This article originally appeared in the September 2017 issue of the Journal of Accountancy. Advice provided in this article has been reviewed and remains current.
What is the purpose of audit planning if the audit may not ultimately follow the carefully thought out plan? As may be inferred from Dwight D. Eisenhower's words—"Plans are worthless, but planning is everything"—the value of audit planning is not derived solely from the resulting audit plan. Often overlooked, the real benefit of audit planning is gained from the process itself. In painstakingly documenting endless client details, auditors achieve more than just compliance with professional standards—they also develop more efficient engagements and help reduce professional liability risk.
Consider the importance of planning in this claim scenario:
The senior on a CPA firm's largest audit engagement received a request from the client's CFO for a copy of "any communications the firm has sent relating to internal-control-related matters identified during the current- and prior-year audits and copies of internal control documentation completed by the firm." Operating under the assumption that the client was finally going to address its many pesky control deficiencies, the senior happily sent an email with the requested documents.
A short time later the firm received notification of a lawsuit from the client. The complaint asserted that the audit firm had failed to detect an embezzlement scheme perpetrated by the accounts payable clerk. It further indicated that the firm's failure to detect a breakdown in internal controls allowed for the payment of fictitious vendor invoices.
The firm's legal counsel hired an expert to review each year's engagement workpapers. One hopeful yet problematic issue arose: The firm had informed the client of a significant deficiency in internal controls in its prior-year management letter. Had the deficiency been corrected, the embezzlement scheme likely would have been discovered. The disturbing point—the significant deficiency was not mentioned in current-year engagement planning documentation, neither in risk assessment nor in the design of planned audit procedures. It appeared as though the prior-year documentation had simply been copied to the current-year file with updated completion dates. No additional audit procedures addressed the issue, and the scheme continued for an additional six months beyond issuance of the current-year audit report.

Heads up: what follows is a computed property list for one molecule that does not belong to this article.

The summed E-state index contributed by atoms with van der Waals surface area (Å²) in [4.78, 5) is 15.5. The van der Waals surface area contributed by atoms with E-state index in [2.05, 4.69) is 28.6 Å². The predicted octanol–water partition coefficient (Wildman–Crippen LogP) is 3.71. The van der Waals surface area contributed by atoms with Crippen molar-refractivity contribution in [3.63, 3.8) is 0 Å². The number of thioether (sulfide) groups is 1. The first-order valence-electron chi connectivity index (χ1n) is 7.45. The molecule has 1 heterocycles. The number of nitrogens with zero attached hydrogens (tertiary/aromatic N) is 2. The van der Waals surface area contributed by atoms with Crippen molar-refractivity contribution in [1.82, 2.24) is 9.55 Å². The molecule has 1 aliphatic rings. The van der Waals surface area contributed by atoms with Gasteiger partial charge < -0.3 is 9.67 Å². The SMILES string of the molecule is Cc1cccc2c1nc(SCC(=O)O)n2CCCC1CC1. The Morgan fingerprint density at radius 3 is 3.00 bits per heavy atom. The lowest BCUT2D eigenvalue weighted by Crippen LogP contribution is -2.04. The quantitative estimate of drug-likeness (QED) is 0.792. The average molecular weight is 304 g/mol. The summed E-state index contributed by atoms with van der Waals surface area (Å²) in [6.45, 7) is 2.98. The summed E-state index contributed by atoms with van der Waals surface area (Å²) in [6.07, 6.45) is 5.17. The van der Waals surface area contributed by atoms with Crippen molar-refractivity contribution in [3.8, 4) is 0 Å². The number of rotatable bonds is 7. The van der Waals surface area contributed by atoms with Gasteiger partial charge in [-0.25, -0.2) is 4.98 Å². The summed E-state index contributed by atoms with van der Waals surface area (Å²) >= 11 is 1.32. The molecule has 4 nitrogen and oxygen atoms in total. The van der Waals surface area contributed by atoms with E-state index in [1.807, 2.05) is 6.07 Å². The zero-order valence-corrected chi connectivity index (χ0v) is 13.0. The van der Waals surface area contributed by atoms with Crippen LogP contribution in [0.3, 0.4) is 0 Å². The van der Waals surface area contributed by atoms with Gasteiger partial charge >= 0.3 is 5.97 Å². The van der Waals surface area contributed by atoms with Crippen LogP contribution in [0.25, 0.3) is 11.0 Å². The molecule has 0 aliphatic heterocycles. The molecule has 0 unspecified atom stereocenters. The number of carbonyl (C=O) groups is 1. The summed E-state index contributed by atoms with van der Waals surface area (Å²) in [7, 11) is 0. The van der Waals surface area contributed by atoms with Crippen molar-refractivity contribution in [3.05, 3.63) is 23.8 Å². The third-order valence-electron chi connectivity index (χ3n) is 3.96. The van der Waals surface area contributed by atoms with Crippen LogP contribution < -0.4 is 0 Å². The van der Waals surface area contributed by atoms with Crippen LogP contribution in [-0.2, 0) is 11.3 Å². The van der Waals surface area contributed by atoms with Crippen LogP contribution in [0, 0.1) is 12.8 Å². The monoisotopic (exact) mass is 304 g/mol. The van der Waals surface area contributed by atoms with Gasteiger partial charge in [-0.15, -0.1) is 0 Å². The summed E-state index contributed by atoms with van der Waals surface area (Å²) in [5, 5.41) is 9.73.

As exemplified above, use of the "same as last year" (SALY) mentality can be a major pitfall in audit planning. SALY disregards the advantages of the planning thought process, focusing instead on getting the job done quickly. Many planning pitfalls, including relying too heavily on checklists or compartmentalizing each step of the audit, result from trying to save time in the present without consideration of the rest of the engagement. Conversely, an engagement that is effectively planned could eliminate over- or under-testing, lead to more relevant documentation, and help reduce the likelihood of audit failure or a potential professional liability claim, saving time in the long run.
Audit Planning Standards and Risk Management
Audit planning is not a simple process. It involves consideration of client industry and regulatory factors, client operations and administration, availability and assignment of firm resources, engagement timing, and much more. Fortunately, the hard work of proper planning may not only enable more efficient audit execution, but it also provides auditors with important risk management techniques. Complying with all applicable professional standards when delivering services helps reduce professional liability risk. Consider the professional liability lessons that can be gleaned from these particular sections of the AICPA Statements on Auditing Standards: